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After the proclamation was read, most of the audience left, walking to a nearby burger joint for a planned reception hosted by the recently-formed group Pride Frisco. And so, when the meeting was opened for public comment, those who rose to respond to the proclamation came almost exclusively from the right, as one person after another got up to condemn the recognition of Pride Month and the LGBTQ community more broadly.
One middle-aged woman called for the mayor to instead dedicate June to "traditional families with traditional Christian values." An older man pushing a walker with a Confederate flag affixed to one side complained about rainbow merchandise being sold in Walmart. But the rest of the speakers were young adults who seemed to have arrived as a block, sitting in one corner of the audience, live-streaming themselves and mocking the proceedings. A number of men in the group had covered their faces with hats, sunglasses and red neck gaiters bearing the buck-toothed grin of a cartoon beaver — the mascot of rest stop franchise Buc-ee's — which has become part of the unofficial uniform of local Proud Boys.
Steph Gardella, a local candidate for justice of the peace, was seated in front of the group with her husband. She says she heard them call the LGBTQ community "disgusting" "pedophiles" and suggest that parents who brought their children to the event should be taken outside and beaten up.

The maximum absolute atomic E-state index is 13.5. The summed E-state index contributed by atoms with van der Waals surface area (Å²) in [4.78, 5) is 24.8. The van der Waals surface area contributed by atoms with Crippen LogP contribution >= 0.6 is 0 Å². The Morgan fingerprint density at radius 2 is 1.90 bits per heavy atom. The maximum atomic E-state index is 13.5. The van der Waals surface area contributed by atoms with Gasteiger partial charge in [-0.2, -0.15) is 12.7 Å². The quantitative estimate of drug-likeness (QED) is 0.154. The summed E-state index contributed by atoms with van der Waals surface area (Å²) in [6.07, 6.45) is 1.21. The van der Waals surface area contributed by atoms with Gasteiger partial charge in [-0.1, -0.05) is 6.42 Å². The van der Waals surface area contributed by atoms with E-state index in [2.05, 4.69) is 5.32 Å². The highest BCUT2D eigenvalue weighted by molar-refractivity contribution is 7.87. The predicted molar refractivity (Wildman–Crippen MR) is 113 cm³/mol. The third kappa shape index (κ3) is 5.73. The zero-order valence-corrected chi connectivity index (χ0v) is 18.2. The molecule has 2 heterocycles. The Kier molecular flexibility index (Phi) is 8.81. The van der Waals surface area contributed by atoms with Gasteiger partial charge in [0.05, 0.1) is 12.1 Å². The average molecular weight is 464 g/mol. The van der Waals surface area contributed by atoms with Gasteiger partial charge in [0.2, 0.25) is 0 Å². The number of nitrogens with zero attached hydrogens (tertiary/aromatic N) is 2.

"It got so uncomfortable and aggressive that my husband and the person in front of me went up to the police officers [in attendance] to explain there was going to be a problem," said Gardella. The group seemed "very clear," she said, "that their job was to show up at these events all over the area to cause problems." Indeed, at least three people who rose to speak were recognizable from the protest outside the LGBTQ bar in downtown Dallas, Mr. Misster, earlier this month.
One of those was the aforementioned Kelly Neidert, founder of Protect Texas Children and a recent graduate of the University of North Texas (UNT), where she became a ubiquitous anti-LGBTQ presence. Between this June's protest at Mr. Misster and the Frisco city council meeting, she also showed up at a Denton church hosting a children's Pride story hour, taking and posting photos without permission, and has called for additional protests since then, including one this Wednesday outside a medical center that treats trans patients in Dallas. At the Frisco meeting, Neidert said she was driven by concerns about children, saying that no matter how anodyne the proclamation was, "Pride Month is inherently sexual" and kids "have no business being around it." Rather than celebrating the LGBTQ community, she said, the council should get LGBTQ people "mental help."
Kevin Whitt, a self-described former "transsexual and drag queen," filmed himself on Jan. 6, 2021 — not inside the Capitol, but yelling abuse at diners and staff in Comet Ping Pong, the "Pizzagate" restaurant.